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Wednesday, April 1, 2015

Earth Day Videos that Engage Students to Action

Water covers over 70% of our Earth's surface.  Are our planet's ocean becoming garbage collectors?  Did you know that most plastics never break down?  So, if they never deteriorate, where do they go?  I'm glad you asked!  Think about an item we all know of and probably use . . . plastic bags. Did you know that they use our Earth's oil resources and have been banned in many cities?  Do you know where they end up?  Do you know where their "life cycle" ends?   This blog post is about an issue I love to teach during April.  April 22 is Earth Day.  Here's a great video I like to show and after viewing it, students want to know more and they spring into action.  What teacher wouldn't love that student response? Students taking charge and self-directing their own learning?  Students want to know more... they demand answers.  I love it!

Our fourth grade environments curriculum is the perfect way to tie in this important concept.  Begin the lesson by asking students what is important about April (besides it being poetry month)?  Yes, it's Earth month. Then tell them you are going to show them a "mockumentary.  Make sure to teach students what it means to "mock" (see image, below) so they "get" the sarcasm in this video.   Then show the YouTube video (3:59) called "The Majestic Plastic Bag - a Mockumentary."   You will be asked to show it again, so plan for that!



This movie sparks tons of questions from students.  The video clip shows what happens to plastic bags i.e: their "life cycle" and ultimately where a plastic bag ends its "life" - it ends up in our oceans as trash.  Students are glued to every word, thinking the video is funny but they soon learn that this topic is sad at the same time.  This video really gets students thinking.  It is a great jumping off place that will lead students to pose questions about our planet, healthy oceans, recycling, reusing, reducing waste, plastics and oil use, animal impact, consumerism, and more.  This lesson is self-directed learning at its finest!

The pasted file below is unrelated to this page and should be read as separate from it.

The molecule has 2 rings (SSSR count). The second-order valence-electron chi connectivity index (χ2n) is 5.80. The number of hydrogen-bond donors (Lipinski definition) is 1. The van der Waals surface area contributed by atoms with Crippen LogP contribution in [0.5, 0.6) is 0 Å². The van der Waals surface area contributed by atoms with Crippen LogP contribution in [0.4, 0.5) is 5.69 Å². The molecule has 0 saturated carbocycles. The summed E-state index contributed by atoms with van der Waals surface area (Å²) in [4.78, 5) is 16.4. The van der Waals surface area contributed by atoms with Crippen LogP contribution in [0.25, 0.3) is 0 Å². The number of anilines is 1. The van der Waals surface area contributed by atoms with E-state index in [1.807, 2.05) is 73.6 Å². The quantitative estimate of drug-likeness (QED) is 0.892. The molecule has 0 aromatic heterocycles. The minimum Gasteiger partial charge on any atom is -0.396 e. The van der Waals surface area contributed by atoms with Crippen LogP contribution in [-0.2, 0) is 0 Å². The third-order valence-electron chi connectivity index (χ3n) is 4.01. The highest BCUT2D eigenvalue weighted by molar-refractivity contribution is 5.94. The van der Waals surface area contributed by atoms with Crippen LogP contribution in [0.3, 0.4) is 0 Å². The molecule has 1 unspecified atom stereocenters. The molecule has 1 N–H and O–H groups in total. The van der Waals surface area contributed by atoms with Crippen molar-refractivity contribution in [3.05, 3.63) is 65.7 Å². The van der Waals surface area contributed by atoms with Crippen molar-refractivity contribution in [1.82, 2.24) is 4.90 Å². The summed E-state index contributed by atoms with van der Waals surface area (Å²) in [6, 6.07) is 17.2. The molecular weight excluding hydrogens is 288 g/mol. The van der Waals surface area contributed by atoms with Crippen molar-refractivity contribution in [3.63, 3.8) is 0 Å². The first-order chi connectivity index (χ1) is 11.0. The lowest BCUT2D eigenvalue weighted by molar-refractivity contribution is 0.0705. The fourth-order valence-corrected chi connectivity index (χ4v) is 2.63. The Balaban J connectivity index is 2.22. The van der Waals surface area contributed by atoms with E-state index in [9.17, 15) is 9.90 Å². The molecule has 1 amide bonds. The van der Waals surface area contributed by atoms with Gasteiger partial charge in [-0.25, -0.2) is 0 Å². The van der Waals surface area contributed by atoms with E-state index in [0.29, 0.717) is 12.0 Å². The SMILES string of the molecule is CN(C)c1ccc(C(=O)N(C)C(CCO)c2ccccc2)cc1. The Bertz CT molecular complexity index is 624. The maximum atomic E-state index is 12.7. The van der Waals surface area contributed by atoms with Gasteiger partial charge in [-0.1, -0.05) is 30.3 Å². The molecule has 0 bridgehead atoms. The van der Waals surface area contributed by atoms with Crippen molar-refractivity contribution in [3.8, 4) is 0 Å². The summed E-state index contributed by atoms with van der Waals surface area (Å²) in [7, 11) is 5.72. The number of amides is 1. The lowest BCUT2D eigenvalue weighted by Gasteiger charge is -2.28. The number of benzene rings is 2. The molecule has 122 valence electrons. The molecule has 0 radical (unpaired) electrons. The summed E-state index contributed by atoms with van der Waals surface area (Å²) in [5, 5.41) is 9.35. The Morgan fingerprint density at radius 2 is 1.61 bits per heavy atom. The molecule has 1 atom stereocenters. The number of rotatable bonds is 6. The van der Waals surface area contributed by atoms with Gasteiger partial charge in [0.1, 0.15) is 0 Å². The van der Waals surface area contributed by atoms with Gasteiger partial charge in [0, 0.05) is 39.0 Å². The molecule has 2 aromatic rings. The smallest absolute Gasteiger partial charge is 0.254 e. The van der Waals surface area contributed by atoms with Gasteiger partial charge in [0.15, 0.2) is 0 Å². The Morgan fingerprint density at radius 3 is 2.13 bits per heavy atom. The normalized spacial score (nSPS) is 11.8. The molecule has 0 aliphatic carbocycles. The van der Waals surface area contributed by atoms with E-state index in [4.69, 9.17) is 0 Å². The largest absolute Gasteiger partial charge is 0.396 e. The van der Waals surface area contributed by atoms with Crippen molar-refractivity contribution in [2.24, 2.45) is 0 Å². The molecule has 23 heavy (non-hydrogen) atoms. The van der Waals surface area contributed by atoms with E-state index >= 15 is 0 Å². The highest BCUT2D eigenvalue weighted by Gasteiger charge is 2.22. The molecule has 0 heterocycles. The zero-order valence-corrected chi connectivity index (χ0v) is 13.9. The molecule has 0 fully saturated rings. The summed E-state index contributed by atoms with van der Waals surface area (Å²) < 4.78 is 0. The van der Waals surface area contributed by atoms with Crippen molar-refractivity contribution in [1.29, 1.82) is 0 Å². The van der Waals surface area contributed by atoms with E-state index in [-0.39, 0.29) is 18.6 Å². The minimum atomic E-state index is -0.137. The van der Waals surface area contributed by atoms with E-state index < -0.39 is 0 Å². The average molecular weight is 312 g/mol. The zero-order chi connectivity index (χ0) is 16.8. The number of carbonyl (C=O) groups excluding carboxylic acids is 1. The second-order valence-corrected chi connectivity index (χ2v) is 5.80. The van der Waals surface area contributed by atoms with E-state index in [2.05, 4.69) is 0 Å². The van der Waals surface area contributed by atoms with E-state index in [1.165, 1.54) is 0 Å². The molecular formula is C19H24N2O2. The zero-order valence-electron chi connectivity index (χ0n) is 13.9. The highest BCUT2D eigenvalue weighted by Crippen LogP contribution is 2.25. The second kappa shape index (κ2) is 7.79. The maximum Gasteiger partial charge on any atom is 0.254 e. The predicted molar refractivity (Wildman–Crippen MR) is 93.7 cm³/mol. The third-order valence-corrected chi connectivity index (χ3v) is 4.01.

Next, your students will be asking to learn more about this "Great Pacific Garbage Patch" they just learned about during the plastic bag movie.  This is another YouTube video from 2009 narrated by Oprah (1:20).  The video clip is grainy, but it's definitely worth a watch.  NOTE:  Teachers, be sure to preview these videos before you show it to students to make sure they are appropriate for showing to your students.   The video clip is shocking and very sad, but addresses very real issues we all should know about for the health of our planet.
And here's another video "Secrets of the Deep:  The Great Pacific Garbage Patch Good Morning America" show (4:30) that offers even more information on this issue.  It, too, is grainy but has good content.
Here's yet another video that is interesting about the Great Pacific Ocean Garbage Patch (3:34).  this one has some profanity so before showing to students, you will want to mute the sound and show the images in spots.

Here's some vocabulary you may encounter:  buoyant, indefinitely, coexist, decompose, indigenous, closed system, biodegradable, plankton, currents, food chain, debris.

Ask students to come up possible questions.  Some example might be:
  * What are plastic bags made of?       Plastics infographic
  * Why are they banned in some cities and states?
  * How many sea creatures have been injured by plastic bags and other plastic trash?
  * How much oil does it take to make a plastic bag?
  * How long does it take for items to decompose?      Great visual - poster
  * How long does it take marine debris to break down?       Great visual - poster
  * How long do other products take to degrade in a landfill?
  * Is the Great Pacific Garbage Patch real?
  * How can we reduce the amount of trash we create?
  * What happens to sea creatures that get tangled in the trash?
  * When debris gets into our oceans, where do the currents take them?
  * What can we do about this and where does this end?

For a literacy lesson, you can use this Oprah.com website link to do a close read on the topic.  Be sure to click the numbers 2, 3, and 4 at the bottom of each page to advance to the next page.  Much discussion will occur.

To enhance your teacher background knowledge, watch this TED Talk video (4:41) about the Great Pacific Garbage Patch.
Here's another video about plastics and the Great Pacific Garbage Patch (4:56).

Happy Earth Day!  YOU can make a difference in the world.  What ideas do YOU have for Earth Day?  Please share your ideas!

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